Monday, December 23, 2013

Burble, burble . . . BLURB!

What's the difference between a book description that appears on the back of your book AND a book description that shows up on an online sales point like Amazon or Barnes and Noble or Smashwords?

Note: These book descriptions (also known as 'blurbs') should never be confused with a synopsis intended for a potential agent or publisher; a synopsis reveals the entire plot. A book blurb is the worm on the hook -- not the whole fish!

A writer on one of the writer's forum reading lists I check in on was complaining about flat sales and wondered if the problem could be the cover. The cover looked pretty good to me, so I jumped over to Amazon to check out his book. Was I surprised. No book description! After my note, the writer posted a very, very short description.

Since I'm madly writing, rewriting, and revising my own blurbs for the launch of Standing Stones (descriptions for the book cover and websites for e-book and paperback versions), I wanted to see if my intuitions about what the main elements of a book blurb match what other writing gurus say.

Back of the book: I feel pretty strongly that the back of the book should introduce the genre, the story line, the characters, and the primary conflict in a way that intrigues the reader. The book blurb needs to makes the reader really want to read the rest of the story -- and, in the best of circumstances, buy that darn book right now!.

I'd add a little info about the writer, a picture of the writer, maybe a website, and any other little bit of information that adds credibility. Keep in mind we writers have about 6 seconds to reach our readers.

Online book description: We have a little more elbow room when we're writing the book description that appears on Amazon or a similar online sales venue. The purpose remains the same: Entice the reader into wanting to read the book and buy the book!

So again we introduce the genre, the story line, the characters, and the primary conflict, showcasing our best writing skills. Here, we can add more depth, say 3-4 paragraphs instead of 1-2, and perhaps add a sentence or two that highlights favorable reviews. Many writing coaches tell us that reviews are the primary way to solidify the sell.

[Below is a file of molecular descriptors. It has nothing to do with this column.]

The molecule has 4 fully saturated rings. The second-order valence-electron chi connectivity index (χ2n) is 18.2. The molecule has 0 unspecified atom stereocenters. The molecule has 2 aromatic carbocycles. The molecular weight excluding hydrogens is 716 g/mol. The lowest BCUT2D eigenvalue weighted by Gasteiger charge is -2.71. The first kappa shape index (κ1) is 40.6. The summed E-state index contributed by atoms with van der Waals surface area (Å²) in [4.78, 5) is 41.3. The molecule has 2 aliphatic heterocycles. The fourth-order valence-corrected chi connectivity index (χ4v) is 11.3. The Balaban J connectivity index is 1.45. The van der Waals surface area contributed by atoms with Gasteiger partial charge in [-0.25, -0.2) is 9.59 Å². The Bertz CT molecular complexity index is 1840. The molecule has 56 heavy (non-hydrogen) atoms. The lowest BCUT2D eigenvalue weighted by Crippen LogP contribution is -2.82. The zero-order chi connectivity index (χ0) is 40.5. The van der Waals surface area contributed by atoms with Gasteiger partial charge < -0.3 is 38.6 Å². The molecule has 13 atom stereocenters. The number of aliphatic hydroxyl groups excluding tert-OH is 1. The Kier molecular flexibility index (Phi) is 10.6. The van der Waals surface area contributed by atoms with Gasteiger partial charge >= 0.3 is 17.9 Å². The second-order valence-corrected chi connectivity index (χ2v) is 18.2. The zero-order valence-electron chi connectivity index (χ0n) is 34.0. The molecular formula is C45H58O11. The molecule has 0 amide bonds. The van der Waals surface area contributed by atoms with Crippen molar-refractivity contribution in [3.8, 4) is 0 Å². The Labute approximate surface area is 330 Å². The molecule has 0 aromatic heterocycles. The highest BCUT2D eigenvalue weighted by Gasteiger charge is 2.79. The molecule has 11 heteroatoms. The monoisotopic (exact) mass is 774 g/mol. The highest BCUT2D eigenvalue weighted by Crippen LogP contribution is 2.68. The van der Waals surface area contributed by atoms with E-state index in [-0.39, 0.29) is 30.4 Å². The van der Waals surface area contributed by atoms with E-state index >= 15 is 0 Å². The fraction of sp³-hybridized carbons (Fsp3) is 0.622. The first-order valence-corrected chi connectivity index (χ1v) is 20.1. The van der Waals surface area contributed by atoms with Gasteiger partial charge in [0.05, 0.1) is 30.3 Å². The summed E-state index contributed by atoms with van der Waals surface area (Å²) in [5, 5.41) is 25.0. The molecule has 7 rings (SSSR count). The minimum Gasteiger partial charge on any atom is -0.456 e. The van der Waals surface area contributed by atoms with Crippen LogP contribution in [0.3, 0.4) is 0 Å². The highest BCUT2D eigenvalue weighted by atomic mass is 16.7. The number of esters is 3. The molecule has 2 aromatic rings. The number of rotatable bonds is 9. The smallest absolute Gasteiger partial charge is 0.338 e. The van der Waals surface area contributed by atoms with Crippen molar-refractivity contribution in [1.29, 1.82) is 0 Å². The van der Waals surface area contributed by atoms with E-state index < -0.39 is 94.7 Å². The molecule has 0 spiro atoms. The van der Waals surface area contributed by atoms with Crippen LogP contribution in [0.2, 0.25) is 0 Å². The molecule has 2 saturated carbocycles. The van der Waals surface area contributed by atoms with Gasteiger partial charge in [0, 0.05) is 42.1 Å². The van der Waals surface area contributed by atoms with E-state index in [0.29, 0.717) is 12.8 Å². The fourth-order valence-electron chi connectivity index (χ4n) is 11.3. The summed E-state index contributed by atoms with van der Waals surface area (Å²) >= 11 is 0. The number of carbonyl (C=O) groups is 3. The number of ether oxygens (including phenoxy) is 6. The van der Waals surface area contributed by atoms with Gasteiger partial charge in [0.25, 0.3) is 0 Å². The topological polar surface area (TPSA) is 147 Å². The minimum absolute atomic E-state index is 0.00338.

To get started, I have been reading blurbs by writers of historical fiction (my genre) in online settings, the library, and walk-around bookstores, trying to identify what catches my eye, what makes me want to read this particular book.

What can we learn from writing gurus?
  • Write emotionally to reach novel readers (from Savvybookwriters)
  • Get testimonials from famous writers (also from Savvybookwriters)
  • Use a formula (from Marilynn Byerly)  She provides examples!
  • Hook the reader with your interesting protagonist and her/his quest (from Amy Wilkins on Romance University) Can you do this in one sentence?
  • Don't give away the whole plot. Consider just the first 25% of the story (also from Amy Wilkins on Romance University)
  • Think of the first line of your blurb as a pick-up line -- rework it! (from Francis Reid Rowland at Standout Books)
  • Go back and spruce up the description (from Marti Talbott) Very helpful examples here of the writing process as she tightens up that blurb!.
Reading these writing experts points me back to revision. 

What about you? What tips do you have to share on writing blurbs?

Today's pictures: While traveling in Scotland to research Standing Stones, we stopped at the historic Urquhart Castle, a stone fortress dating from the 13-16th Centuries that faces out on the Loch Ness (yes, the supposed home of the Loch Ness monster), and feeds the Ness River leading back to Inverness, where we stayed for several weeks.

Urquhart Castle and the Loch Ness (Camp 2009)

View from five-story Grant Tower, Urquhart Castle (Camp 2009)

My first sight of the Rowan tree (Camp 2009)